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Who was who in 1923 and what became of them

Discussion in 'Jokes and Humour' at netrider.net.au started by danny_tb, Feb 12, 2011.

  1. In 1923, Who Was:

    1. President of the largest steel company?

    2.. President of the largest gas company?

    3. President of the New York stock Exchange?

    4. Greatest wheat speculator?

    5. President of the Bank of International Settlement?

    6. Great Bear of Wall Street?





    These men were considered some of the worlds most successful of their days..



    Now, 88 years later, the history book asks us, if we know what ultimately became of them..

    The Answers:

    1. The president of the largest steel company.

    Charles Schwab,

    died a pauper.

    2. The president of the largest gas company,

    Edward Hopson,

    went insane.

    3. The president of the NYSE,

    Richard Whitney,

    was released from prison

    to die at home.

    4. The greatest wheat speculator,

    Arthur Cooger,

    died abroad, penniless.

    5. The president of

    the Bank of International Settlement,

    shot himself.

    6 The Great Bear of Wall Street,

    Cosabee Livermore,

    also committed suicide

    However,

    In that same year, 1923,

    the winner of the worlds most important road race,

    the Isle of Man T.T.,

    was

    Stanley Woods.

    What became of him?

    He won 10 T.T. races between 1923 and 1939,

    He lived on the Isle of Man and rode motorcycles all his life. He lapped the island circuit at 82 mph in 1957 (The Golden Jubilee) aged 54

    He was a wealthy man when he died aged 90.

    The Moral:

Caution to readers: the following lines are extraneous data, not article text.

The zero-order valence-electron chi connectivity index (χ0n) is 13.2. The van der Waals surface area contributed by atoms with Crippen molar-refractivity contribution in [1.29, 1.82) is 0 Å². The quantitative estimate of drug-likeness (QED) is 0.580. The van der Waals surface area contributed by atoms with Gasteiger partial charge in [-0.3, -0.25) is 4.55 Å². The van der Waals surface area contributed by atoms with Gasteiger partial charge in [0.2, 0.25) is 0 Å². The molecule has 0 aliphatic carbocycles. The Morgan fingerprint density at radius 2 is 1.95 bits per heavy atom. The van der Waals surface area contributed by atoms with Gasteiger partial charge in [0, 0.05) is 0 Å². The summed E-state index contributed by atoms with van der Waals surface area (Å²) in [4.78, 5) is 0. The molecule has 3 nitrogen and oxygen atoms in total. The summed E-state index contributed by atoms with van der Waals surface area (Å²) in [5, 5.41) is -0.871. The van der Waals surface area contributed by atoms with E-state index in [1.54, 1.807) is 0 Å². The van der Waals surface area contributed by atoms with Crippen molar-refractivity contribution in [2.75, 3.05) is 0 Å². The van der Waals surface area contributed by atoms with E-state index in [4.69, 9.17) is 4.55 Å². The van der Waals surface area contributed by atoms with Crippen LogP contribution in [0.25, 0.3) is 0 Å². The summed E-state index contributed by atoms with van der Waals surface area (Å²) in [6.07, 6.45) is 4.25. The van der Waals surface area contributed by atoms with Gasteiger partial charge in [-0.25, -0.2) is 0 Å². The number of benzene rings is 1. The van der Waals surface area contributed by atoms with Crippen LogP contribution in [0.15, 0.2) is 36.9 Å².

F*** work.



    Ride motorbikes.
     
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  2. Very good life lesson right there (y)
     
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  3. True, but the sale of his property netted each of his 19 heirs in excess of $40 million each. Not a bad amount of money for 1940!


    Actually only served 3 years of a 5-10 year sentence for embezzlement and went on to run a yarn company - not dying until 30 years after his prison sentence.

    If you consider a net worth of $17 million during the great depression to be penniless, and Chicago to be somehow separate from the rest of the USA.
     
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  4. Come on man, that was a great story until you brought the truth into it!
     
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  5. Haha

    Reminds me over the years when supposingly well meaning f&ucks would say to me "A hard days work never killed anyone"..

    I'd give them that serious look and reply "Yeah but it does eventually, guarantee"!
     
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  6. Just goes to show how people will accept anything as fact as long as it agrees with what they already think :).
     
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  7. Thanks, I do look good in these pants. :)
     
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  8. I didn't say that I'd checked the validity of the "facts" before I shared the info I'd been sent... That's why it's in th jokes area: some things might not be quite right, but the "moral of the story" should at least get a smile out of people here... ;)
     
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  9. I liked it despite the corrections - can anyone do the years from 1924 to 2010?
     
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  10. You could start with Rene Rivkin. From high status stockbrocker to being banned from trading for life (for illegal trading worth less than $3,000), then committing suicide in his Mother's apartment.
     
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